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I am having trouble removing the axle/skewer from the below MF-ZO15 shimano freewheel.

It is threaded and secured with bolts rather than quick release and the only way I can see to remove it is using a freewheel remover tool. I have a 20mm shimano one that a lot of other threads suggest is the right one but it doesn't fit over the bolt you can see in the photo below that appears to be attached to the axle/skewer itself.

Any help/advice would be greatly appreciated!

  • If the tool you have is the right spline pattern you may be able to make it work by removing the right side locknut and maybe some spacers under it. Tighten the left cone and locknut hard against each other, then put a cone wrench on the left cone and use any wrench on the right locknut, and try to wrench English the nut free. – Nathan Knutson May 10 '17 at 22:29
  • I'm confused. There appears to be some sort of a cap over the end of the axle, and lock nut on the axle has not been removed. What does the axle look like from the other side? – Daniel R Hicks May 11 '17 at 0:31
  • It looks like you're just seeing the axle from straight vertically. So basically, take a freewheel remover (Park Tool FR-1), put it on, snug the nut on. Then, turn the remover counterclockwise one turn with a large crescent wrench or whatever. Then, remove the nut and use the remover to turn counterclockwise until the freewheel is out. If it's really stuck, you can use a vise to grip onto the remover and turn the whole wheel. Or, worst case, go the destructive route. – Batman May 11 '17 at 6:10
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The 'bolt' you can see in the picture (nice clear picture by the way, thanks,) is the outer locknut of the axle. If your tool won't go over it, you'll have to take it off. This is fairly simple: one spanner over the nut on this end and another over the nut at the other and unscrew. Either the nut comes off this end (together with spacers), in which case you got it easy, or the nut comes off the other end and you have to pull the axle through the hub. No biggie, just don't lose the bearings, keep everything clean and don't disturb the spacing at the other end - it will make sure the alignment's right when you put it back together again (with some fresh grease).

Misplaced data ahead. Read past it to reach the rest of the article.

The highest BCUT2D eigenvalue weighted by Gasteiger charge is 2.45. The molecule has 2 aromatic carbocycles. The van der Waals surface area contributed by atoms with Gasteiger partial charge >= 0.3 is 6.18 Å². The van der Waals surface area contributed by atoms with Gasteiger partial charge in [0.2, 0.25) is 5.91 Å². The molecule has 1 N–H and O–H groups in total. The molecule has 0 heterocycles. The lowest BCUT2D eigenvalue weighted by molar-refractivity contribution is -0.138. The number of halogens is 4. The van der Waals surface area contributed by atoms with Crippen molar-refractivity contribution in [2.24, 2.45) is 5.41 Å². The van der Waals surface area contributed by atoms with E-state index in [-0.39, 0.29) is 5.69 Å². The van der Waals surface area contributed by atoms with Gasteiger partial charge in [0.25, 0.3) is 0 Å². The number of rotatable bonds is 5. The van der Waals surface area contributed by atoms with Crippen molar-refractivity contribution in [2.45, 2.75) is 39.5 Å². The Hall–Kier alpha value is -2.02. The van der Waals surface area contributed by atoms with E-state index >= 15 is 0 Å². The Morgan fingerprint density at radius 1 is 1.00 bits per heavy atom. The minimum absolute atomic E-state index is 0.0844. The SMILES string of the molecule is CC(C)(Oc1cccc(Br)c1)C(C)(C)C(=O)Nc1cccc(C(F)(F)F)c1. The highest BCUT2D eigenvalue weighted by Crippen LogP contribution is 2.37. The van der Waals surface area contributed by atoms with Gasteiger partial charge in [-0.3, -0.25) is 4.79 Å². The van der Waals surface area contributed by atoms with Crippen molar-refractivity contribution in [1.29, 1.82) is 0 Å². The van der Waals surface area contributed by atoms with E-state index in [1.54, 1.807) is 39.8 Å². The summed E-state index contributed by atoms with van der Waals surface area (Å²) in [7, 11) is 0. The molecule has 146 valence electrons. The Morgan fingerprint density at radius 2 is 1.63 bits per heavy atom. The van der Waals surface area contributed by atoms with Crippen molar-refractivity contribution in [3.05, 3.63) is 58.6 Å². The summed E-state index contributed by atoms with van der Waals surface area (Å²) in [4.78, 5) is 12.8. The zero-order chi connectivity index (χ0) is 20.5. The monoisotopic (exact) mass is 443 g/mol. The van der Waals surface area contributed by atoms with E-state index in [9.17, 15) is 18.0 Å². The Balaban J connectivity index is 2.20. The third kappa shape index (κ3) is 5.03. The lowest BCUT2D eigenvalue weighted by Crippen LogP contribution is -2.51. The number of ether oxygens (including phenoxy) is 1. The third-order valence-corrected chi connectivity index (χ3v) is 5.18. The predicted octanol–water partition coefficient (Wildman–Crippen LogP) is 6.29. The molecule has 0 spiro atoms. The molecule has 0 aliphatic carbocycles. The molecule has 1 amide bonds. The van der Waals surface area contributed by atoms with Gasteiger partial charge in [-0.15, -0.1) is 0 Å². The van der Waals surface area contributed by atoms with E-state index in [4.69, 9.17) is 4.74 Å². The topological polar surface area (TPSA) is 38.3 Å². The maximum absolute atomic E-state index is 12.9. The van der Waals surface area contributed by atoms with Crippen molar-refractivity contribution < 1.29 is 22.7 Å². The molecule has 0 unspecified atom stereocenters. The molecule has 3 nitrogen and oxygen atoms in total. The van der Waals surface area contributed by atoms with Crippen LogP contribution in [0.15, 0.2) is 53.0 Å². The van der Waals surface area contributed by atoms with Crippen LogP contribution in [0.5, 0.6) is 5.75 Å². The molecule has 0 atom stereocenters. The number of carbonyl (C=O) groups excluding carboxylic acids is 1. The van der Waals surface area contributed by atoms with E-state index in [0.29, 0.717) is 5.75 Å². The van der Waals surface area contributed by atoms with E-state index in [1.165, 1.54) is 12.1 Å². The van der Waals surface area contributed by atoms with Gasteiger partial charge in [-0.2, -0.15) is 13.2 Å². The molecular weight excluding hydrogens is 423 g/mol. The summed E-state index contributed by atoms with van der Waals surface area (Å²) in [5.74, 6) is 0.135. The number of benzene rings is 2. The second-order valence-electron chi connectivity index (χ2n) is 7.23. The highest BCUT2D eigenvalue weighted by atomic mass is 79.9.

• Welcome to SE Bikes! And good description! – CardMechanic May 11 '17 at 21:19
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Depending on the brand and model of the tool, you may have one that is simply too short. For instance, the cassette lockring tool for Shimano by Park Tool, the FR-5.2, has the same splines as the freewheel remover, but much shorter. Best bet right now would be to get a Park FR-1.3, which is the current model, which is significantly deeper set than Park's old model.

Either way, you shouldn't need to remove the axle to remove the freewheel, but you probably need to remove the freewheel first if your aim is to remove the axle. Once you remove the freewheel, you need a 15mm box or open ended wrench and a 13mm cone wrench to unlock the locknut, and the rest should just thread off.

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